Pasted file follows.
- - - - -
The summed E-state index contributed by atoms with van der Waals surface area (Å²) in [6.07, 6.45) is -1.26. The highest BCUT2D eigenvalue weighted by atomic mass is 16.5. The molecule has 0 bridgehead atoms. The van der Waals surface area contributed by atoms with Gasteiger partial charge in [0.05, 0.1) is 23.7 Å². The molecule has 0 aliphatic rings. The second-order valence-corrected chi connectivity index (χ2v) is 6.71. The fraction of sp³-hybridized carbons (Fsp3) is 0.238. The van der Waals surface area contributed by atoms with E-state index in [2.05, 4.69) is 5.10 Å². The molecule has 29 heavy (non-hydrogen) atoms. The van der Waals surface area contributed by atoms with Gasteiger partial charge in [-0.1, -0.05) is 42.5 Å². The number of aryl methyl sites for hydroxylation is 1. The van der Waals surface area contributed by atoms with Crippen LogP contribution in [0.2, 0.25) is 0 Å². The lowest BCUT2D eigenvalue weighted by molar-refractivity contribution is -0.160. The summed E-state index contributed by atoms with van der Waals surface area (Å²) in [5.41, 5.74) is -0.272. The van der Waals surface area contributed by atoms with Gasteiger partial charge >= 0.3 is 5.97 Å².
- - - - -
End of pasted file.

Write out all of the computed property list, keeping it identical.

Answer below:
The summed E-state index contributed by atoms with van der Waals surface area (Å²) in [6.07, 6.45) is -1.26. The highest BCUT2D eigenvalue weighted by atomic mass is 16.5. The molecule has 0 bridgehead atoms. The van der Waals surface area contributed by atoms with Gasteiger partial charge in [0.05, 0.1) is 23.7 Å². The molecule has 0 aliphatic rings. The second-order valence-corrected chi connectivity index (χ2v) is 6.71. The fraction of sp³-hybridized carbons (Fsp3) is 0.238. The van der Waals surface area contributed by atoms with E-state index in [2.05, 4.69) is 5.10 Å². The molecule has 29 heavy (non-hydrogen) atoms. The van der Waals surface area contributed by atoms with Gasteiger partial charge in [-0.1, -0.05) is 42.5 Å². The number of aryl methyl sites for hydroxylation is 1. The van der Waals surface area contributed by atoms with Crippen LogP contribution in [0.2, 0.25) is 0 Å². The lowest BCUT2D eigenvalue weighted by molar-refractivity contribution is -0.160. The summed E-state index contributed by atoms with van der Waals surface area (Å²) in [5.41, 5.74) is -0.272. The van der Waals surface area contributed by atoms with Gasteiger partial charge >= 0.3 is 5.97 Å².